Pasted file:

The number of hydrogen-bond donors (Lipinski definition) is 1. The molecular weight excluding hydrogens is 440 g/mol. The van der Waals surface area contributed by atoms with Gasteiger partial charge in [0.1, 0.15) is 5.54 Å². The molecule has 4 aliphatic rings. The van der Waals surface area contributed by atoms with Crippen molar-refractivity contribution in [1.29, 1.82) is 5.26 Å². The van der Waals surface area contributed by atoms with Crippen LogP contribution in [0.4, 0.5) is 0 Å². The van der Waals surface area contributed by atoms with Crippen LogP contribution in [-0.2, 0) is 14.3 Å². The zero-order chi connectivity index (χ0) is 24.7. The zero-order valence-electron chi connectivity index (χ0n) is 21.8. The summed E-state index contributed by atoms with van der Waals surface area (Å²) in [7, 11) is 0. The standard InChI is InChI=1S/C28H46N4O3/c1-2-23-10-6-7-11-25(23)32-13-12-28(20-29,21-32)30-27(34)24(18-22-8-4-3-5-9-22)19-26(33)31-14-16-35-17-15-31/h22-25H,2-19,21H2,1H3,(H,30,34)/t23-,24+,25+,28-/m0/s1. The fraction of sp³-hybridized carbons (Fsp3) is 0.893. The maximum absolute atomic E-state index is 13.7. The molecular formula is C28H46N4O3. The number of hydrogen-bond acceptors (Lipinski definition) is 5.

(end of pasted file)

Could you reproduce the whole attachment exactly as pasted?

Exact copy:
The number of hydrogen-bond donors (Lipinski definition) is 1. The molecular weight excluding hydrogens is 440 g/mol. The van der Waals surface area contributed by atoms with Gasteiger partial charge in [0.1, 0.15) is 5.54 Å². The molecule has 4 aliphatic rings. The van der Waals surface area contributed by atoms with Crippen molar-refractivity contribution in [1.29, 1.82) is 5.26 Å². The van der Waals surface area contributed by atoms with Crippen LogP contribution in [0.4, 0.5) is 0 Å². The van der Waals surface area contributed by atoms with Crippen LogP contribution in [-0.2, 0) is 14.3 Å². The zero-order chi connectivity index (χ0) is 24.7. The zero-order valence-electron chi connectivity index (χ0n) is 21.8. The summed E-state index contributed by atoms with van der Waals surface area (Å²) in [7, 11) is 0. The standard InChI is InChI=1S/C28H46N4O3/c1-2-23-10-6-7-11-25(23)32-13-12-28(20-29,21-32)30-27(34)24(18-22-8-4-3-5-9-22)19-26(33)31-14-16-35-17-15-31/h22-25H,2-19,21H2,1H3,(H,30,34)/t23-,24+,25+,28-/m0/s1. The fraction of sp³-hybridized carbons (Fsp3) is 0.893. The maximum absolute atomic E-state index is 13.7. The molecular formula is C28H46N4O3. The number of hydrogen-bond acceptors (Lipinski definition) is 5.